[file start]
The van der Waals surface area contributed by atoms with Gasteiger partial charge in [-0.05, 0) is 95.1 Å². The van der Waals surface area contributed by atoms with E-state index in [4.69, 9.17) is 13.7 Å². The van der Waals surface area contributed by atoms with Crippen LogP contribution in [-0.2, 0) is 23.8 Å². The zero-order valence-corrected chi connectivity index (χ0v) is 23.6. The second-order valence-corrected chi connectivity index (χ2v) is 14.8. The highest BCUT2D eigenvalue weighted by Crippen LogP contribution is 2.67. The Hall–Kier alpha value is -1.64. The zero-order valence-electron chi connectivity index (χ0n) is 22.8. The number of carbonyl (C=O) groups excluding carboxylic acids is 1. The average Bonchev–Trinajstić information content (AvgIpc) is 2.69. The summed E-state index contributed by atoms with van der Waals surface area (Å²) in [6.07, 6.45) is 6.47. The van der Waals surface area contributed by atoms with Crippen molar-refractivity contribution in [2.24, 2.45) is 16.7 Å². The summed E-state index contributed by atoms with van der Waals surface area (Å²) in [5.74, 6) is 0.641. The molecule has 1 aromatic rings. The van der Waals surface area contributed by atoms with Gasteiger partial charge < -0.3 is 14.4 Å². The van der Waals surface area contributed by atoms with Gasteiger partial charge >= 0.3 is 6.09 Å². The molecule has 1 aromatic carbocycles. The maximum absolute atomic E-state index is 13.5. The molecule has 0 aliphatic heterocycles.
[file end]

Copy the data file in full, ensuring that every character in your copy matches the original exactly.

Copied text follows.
The van der Waals surface area contributed by atoms with Gasteiger partial charge in [-0.05, 0) is 95.1 Å². The van der Waals surface area contributed by atoms with E-state index in [4.69, 9.17) is 13.7 Å². The van der Waals surface area contributed by atoms with Crippen LogP contribution in [-0.2, 0) is 23.8 Å². The zero-order valence-corrected chi connectivity index (χ0v) is 23.6. The second-order valence-corrected chi connectivity index (χ2v) is 14.8. The highest BCUT2D eigenvalue weighted by Crippen LogP contribution is 2.67. The Hall–Kier alpha value is -1.64. The zero-order valence-electron chi connectivity index (χ0n) is 22.8. The number of carbonyl (C=O) groups excluding carboxylic acids is 1. The average Bonchev–Trinajstić information content (AvgIpc) is 2.69. The summed E-state index contributed by atoms with van der Waals surface area (Å²) in [6.07, 6.45) is 6.47. The van der Waals surface area contributed by atoms with Crippen molar-refractivity contribution in [2.24, 2.45) is 16.7 Å². The summed E-state index contributed by atoms with van der Waals surface area (Å²) in [5.74, 6) is 0.641. The molecule has 1 aromatic rings. The van der Waals surface area contributed by atoms with Gasteiger partial charge < -0.3 is 14.4 Å². The van der Waals surface area contributed by atoms with Gasteiger partial charge >= 0.3 is 6.09 Å². The molecule has 1 aromatic carbocycles. The maximum absolute atomic E-state index is 13.5. The molecule has 0 aliphatic heterocycles.